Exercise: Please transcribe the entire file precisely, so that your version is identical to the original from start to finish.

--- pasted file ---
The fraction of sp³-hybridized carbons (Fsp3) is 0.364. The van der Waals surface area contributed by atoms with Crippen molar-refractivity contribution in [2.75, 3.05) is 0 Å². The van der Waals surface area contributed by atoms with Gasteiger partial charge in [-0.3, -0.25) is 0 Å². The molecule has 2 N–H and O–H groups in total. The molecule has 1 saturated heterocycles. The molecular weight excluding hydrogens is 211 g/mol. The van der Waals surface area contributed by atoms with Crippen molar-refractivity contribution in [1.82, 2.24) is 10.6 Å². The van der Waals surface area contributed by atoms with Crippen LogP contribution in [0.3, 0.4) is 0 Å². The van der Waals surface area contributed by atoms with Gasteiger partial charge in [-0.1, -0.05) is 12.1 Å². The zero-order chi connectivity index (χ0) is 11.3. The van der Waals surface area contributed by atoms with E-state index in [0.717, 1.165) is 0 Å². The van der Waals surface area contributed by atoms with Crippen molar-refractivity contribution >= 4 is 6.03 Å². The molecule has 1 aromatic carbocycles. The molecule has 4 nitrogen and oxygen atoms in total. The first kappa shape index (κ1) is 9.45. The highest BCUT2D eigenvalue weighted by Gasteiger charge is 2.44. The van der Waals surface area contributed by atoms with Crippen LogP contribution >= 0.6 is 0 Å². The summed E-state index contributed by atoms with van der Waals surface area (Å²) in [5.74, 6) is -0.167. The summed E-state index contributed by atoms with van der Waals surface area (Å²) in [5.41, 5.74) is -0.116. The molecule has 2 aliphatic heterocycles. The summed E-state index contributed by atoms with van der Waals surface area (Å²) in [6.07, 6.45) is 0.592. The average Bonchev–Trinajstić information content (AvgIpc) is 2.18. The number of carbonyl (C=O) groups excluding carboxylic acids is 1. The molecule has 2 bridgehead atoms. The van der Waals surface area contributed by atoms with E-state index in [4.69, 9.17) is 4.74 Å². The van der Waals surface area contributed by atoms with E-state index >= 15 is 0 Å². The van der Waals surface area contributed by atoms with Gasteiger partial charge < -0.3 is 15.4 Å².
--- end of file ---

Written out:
The fraction of sp³-hybridized carbons (Fsp3) is 0.364. The van der Waals surface area contributed by atoms with Crippen molar-refractivity contribution in [2.75, 3.05) is 0 Å². The van der Waals surface area contributed by atoms with Gasteiger partial charge in [-0.3, -0.25) is 0 Å². The molecule has 2 N–H and O–H groups in total. The molecule has 1 saturated heterocycles. The molecular weight excluding hydrogens is 211 g/mol. The van der Waals surface area contributed by atoms with Crippen molar-refractivity contribution in [1.82, 2.24) is 10.6 Å². The van der Waals surface area contributed by atoms with Crippen LogP contribution in [0.3, 0.4) is 0 Å². The van der Waals surface area contributed by atoms with Gasteiger partial charge in [-0.1, -0.05) is 12.1 Å². The zero-order chi connectivity index (χ0) is 11.3. The van der Waals surface area contributed by atoms with E-state index in [0.717, 1.165) is 0 Å². The van der Waals surface area contributed by atoms with Crippen molar-refractivity contribution >= 4 is 6.03 Å². The molecule has 1 aromatic carbocycles. The molecule has 4 nitrogen and oxygen atoms in total. The first kappa shape index (κ1) is 9.45. The highest BCUT2D eigenvalue weighted by Gasteiger charge is 2.44. The van der Waals surface area contributed by atoms with Crippen LogP contribution >= 0.6 is 0 Å². The summed E-state index contributed by atoms with van der Waals surface area (Å²) in [5.74, 6) is -0.167. The summed E-state index contributed by atoms with van der Waals surface area (Å²) in [5.41, 5.74) is -0.116. The molecule has 2 aliphatic heterocycles. The summed E-state index contributed by atoms with van der Waals surface area (Å²) in [6.07, 6.45) is 0.592. The average Bonchev–Trinajstić information content (AvgIpc) is 2.18. The number of carbonyl (C=O) groups excluding carboxylic acids is 1. The molecule has 2 bridgehead atoms. The van der Waals surface area contributed by atoms with E-state index in [4.69, 9.17) is 4.74 Å². The van der Waals surface area contributed by atoms with E-state index >= 15 is 0 Å². The van der Waals surface area contributed by atoms with Gasteiger partial charge < -0.3 is 15.4 Å².